Public Interest Comment on the Interagency Technical Support Document: Technical Update of the Social Cost of Carbon for Regulatory Impact Analysis under Executive Order No. 12866, Brian Mannix & Susan Dudley, February 26, 2014

Public Interest Comment on the Environmental Protection Agency’s Proposed Rule: 2014 Standards for the Renewable Fuel Standard Program, Sofie E. Miller, January 28, 2014

Does Regulation Kill Jobs? by Cary Coglianese (Editor) , Adam M. Finkel (Editor), Christopher Carrigan (Editor), Chapter 10:  “Employment and Human Welfare -- Why Does Benefit- Cost Analysis Seem Blind to Job Impacts?” contribution by Brian F. Mannix, January 2014

Making the Social Cost of Carbon More Social, Susan E. Dudley, Brian F. Mannix, & Sofie E. Miller in Regulation Magazine, Winter 2013-2014

Public Interest Comment on the Department of Energy’s Proposed Rule Energy Conservation Program: Energy Conservation Standards for Residential Furnace Fans, Sofie E. Miller, December 18, 2013

Public Interest Comment on The Commodity Futures Trading Commission’s Concept Release: Risk Controls and System Safeguards for Automated Trading, Brian F. Mannix, December 10, 2013

Public Interest Comment on the Occupational Safety and Health Administration’s Proposed Standards for Occupational Exposure to Respirable Crystalline Silica, Susan E. Dudley & Andrew P. Morriss, December 4, 2013

Public Interest Comment on the Securities and Exchange Commission's Proposed Rule: Pay Ratio Disclosure, Korok Ray, December 2, 2013

Read more research here.

Recent Commentaries

A Flash Judgment, Brian F. Mannix, April 14, 2014

Measuring the Impact of Public Comments, Steven J. Balla, April 7, 2014

Timeliness of OIRA Reviews: A Snapshot in Time, Cassidy B. West, April 1, 2014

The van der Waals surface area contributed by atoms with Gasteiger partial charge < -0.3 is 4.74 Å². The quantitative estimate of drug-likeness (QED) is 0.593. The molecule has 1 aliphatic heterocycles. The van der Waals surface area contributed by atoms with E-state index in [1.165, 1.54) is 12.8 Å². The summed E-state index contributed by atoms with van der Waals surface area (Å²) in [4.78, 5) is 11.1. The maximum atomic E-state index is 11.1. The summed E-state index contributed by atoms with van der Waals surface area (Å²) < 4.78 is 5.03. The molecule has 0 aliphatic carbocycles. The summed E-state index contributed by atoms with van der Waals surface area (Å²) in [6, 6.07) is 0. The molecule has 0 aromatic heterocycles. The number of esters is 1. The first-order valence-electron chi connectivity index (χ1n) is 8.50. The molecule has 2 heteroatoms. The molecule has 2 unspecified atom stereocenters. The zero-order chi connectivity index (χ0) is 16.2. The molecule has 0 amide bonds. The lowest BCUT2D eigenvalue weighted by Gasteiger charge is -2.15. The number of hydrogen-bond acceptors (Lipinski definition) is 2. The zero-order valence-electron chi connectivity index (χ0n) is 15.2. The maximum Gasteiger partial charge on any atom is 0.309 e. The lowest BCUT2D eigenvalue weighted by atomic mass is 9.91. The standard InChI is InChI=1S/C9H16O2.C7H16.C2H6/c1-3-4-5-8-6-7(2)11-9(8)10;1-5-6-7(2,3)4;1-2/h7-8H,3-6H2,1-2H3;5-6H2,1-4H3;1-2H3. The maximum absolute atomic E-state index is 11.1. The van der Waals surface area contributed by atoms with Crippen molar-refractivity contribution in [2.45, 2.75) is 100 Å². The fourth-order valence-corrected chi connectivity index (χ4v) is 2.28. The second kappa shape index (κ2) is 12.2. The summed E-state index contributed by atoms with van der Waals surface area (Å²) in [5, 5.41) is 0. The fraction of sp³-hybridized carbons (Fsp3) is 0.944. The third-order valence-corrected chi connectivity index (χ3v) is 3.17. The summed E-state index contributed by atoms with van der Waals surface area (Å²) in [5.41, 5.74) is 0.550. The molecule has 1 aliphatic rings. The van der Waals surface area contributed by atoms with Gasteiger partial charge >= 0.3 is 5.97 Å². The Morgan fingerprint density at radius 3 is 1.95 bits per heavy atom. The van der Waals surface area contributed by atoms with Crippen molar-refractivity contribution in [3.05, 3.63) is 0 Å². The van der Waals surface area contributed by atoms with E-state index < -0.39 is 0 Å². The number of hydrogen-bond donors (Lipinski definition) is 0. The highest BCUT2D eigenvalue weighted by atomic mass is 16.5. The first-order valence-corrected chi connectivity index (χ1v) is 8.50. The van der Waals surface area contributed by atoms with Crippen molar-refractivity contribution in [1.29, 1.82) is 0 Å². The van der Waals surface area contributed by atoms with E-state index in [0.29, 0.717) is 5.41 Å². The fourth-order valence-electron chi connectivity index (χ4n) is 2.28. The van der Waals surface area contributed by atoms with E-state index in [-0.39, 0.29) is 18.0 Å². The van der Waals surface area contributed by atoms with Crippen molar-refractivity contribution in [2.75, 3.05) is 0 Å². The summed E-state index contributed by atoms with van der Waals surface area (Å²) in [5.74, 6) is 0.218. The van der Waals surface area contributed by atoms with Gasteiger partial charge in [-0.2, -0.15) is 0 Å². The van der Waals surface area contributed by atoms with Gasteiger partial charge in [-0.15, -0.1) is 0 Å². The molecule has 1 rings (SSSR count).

Australia’s Regulatory “Bonfire”, Susan E. Dudley, March 24, 2014

Rulemaking Ossification Is Real: A Response to Testing the Ossification Thesis, Richard J. Pierce, Jr., GW Professor of Law, March 19, 2014

Informing the Debate over Regulation’s Impact on Jobs, Christopher Carrigan & Cary Coglianese

New Fuel Economy Standards Leave Poor Americans in the Dust, Sofie E. Miller, March 4, 2014

Why do politicians pursue regulatory reforms? Stuart Shapiro, February 24, 2014

IRS and SBA's Office of Advocacy Spar over Affordable Care Act ImplementationSofie E. Miller, February 18, 2014

Regulatory Reform: What's New in 2014?, Cassidy B. West, February 11, 2014

Looking Back and Looking Forward at Regulatory Activity, Susan E. Dudley, February 4, 2014

EPA Shouldn’t Miss Opportunity to Reduce Biodiesel Standards, Sofie E. Miller, January 27, 2014

Why Does Benefit-Cost Analysis Seem Blind to Job Impacts?, Brian F. Mannix, January 15, 2014

FDA Wisely Reconsiders Food Safety Rule, Sofie E. Miller & Cassidy B. West, January 2, 2014

Energy Efficiency Rules Harm Low-Income Consumers, Sofie E. Miller, December 23, 2013

Read more commentaries here.